Speakers

  • Diego Marin - associate policy officer for environmental justice at the European Environmental Bureau, Brussels
  • Marta Krawczyk - ecodesign and recycling specialist at Rekopol recovery organisation, Poland
  • Žaklina Živković - policy researcher and activist at Polekol, Serbia
  • Richard Wouters (moderator) - researcher at Wetenschappelijk Bureau GroenLinks, Netherlands

The climate emergency leaves us no choice but to make a swift transition from fossil fuels to renewable energies. However, the wind turbines, solar panels and electric vehicles that we need in order to become climate-neutral require lots of metals.

European Green Academy

We take it for granted that these metals will be available. But they have to be dug up from the ground. Some of them are scarce. By 2030, the world will need twice as much lithium and cobalt as current mines can supply, and 25% more copper, according to the International Energy Agency.

The countries of the European Union have largely outsourced metal mining to the Global South. China dominates the processing of many scarce metals. The green tech industry that is developing within the EU – with battery factories in Poland, for example – is heavily dependent on imported metals. This creates supply risks for Europe's energy transition. The dependence on China also puts the EU's strategic autonomy at stake.

On top that comes an ethical concern: most mining is a dirty business. The EU has a responsibility for the social and environmental abuses associated with metal mining and processing in countries such as the Democratic Republic of Congo (cobalt), South Africa (manganese, platinum), Chile (copper, lithium) and China (silicon metal, rare earths).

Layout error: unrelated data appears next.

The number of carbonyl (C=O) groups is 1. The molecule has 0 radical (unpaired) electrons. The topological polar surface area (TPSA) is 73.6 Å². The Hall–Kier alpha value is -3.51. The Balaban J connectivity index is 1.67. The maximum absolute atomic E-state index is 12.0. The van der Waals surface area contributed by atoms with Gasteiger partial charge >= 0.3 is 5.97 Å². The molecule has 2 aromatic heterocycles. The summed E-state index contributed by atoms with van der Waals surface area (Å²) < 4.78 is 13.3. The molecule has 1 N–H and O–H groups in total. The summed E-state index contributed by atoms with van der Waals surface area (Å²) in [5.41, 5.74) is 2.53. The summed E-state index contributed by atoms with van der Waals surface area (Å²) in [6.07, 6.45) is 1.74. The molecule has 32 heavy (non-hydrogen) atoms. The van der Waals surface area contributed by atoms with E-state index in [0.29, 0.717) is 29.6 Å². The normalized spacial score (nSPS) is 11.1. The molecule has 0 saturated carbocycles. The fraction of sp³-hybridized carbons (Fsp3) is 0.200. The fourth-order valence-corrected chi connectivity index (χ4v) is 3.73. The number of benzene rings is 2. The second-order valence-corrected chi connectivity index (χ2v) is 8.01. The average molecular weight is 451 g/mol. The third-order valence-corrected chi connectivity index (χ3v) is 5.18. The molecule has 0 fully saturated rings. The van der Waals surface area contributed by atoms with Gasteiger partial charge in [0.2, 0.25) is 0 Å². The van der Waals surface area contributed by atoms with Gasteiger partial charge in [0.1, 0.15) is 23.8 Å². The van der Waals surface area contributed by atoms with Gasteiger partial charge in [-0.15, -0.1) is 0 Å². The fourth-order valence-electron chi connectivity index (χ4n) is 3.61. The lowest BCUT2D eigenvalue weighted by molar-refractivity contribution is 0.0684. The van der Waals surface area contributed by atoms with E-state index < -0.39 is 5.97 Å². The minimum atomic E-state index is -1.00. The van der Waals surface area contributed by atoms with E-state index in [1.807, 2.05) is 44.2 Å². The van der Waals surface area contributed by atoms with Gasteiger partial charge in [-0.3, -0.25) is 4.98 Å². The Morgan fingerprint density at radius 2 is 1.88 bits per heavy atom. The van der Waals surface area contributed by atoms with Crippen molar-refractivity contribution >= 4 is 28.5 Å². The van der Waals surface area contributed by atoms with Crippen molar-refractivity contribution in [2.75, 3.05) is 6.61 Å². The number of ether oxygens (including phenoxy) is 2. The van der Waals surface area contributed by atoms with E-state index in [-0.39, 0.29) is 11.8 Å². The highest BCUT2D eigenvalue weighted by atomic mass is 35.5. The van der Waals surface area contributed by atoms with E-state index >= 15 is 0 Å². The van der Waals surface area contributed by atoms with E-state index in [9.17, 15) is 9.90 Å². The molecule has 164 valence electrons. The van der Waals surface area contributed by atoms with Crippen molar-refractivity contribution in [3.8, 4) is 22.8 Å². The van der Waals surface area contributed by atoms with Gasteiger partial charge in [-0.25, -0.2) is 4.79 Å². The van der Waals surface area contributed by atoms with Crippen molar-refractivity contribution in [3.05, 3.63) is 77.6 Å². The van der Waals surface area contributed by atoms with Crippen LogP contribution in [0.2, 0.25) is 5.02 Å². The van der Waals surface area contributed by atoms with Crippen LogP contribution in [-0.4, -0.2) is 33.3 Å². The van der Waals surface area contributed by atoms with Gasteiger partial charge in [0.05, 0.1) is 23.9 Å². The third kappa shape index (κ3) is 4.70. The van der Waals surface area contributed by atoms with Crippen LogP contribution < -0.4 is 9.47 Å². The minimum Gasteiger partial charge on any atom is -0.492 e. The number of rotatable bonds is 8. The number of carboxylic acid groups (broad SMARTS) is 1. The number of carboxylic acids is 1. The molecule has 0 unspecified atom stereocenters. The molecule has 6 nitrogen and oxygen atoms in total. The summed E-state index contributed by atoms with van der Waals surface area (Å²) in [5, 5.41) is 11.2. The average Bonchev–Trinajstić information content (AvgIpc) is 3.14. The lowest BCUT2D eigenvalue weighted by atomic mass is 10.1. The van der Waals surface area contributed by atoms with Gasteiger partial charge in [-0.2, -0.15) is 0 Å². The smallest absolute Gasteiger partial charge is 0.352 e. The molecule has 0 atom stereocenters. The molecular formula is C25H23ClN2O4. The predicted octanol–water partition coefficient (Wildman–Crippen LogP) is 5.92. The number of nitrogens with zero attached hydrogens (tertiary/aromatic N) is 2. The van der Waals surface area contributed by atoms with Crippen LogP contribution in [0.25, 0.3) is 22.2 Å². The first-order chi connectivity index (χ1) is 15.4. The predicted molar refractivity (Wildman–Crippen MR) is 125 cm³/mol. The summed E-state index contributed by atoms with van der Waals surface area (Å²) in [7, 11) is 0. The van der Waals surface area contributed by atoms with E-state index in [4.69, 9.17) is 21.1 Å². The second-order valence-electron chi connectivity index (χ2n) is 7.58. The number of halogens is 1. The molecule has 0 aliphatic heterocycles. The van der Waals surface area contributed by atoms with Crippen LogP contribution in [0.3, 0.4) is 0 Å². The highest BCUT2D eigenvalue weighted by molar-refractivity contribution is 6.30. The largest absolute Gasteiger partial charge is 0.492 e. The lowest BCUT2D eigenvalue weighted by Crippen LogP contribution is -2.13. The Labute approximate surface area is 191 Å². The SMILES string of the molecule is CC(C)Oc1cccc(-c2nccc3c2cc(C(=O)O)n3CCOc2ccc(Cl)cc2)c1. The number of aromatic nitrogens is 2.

Do local and indigenous communities in mining regions in the Global South pay the price for our green ambitions? Are women disproportionately affected? Where is the climate justice in that? Does the supply chain due diligence that the EU is promoting represent a break with neo-colonial extractivism? Can better recycling of metals make a substantial contribution to reducing the demand for imported metals, thus strengthening the EU's strategic autonomy? Or should Europeans look under their own feet for the metal ores they need?

Transnational workshop

We will debate these questions in a transnational workshop in Warsaw. The workshop is part of the European Green Academy, organised by the Green European Foundation with the support of Fundacja Strefa Zieleni and Heinrich Böll Stiftung Warsaw, and with the financial support of the European Parliament to the Green European Foundation. The Academy will take place on 15 and 16 July in Warsaw, Poland.

The debate will build on the report Metals for a Green and Digital Europe that the Green European Foundation and Wetenschappelijk Bureau GroenLinks published in 2021. This report is available in English, French, Spanish, Dutch, Polish and Czech.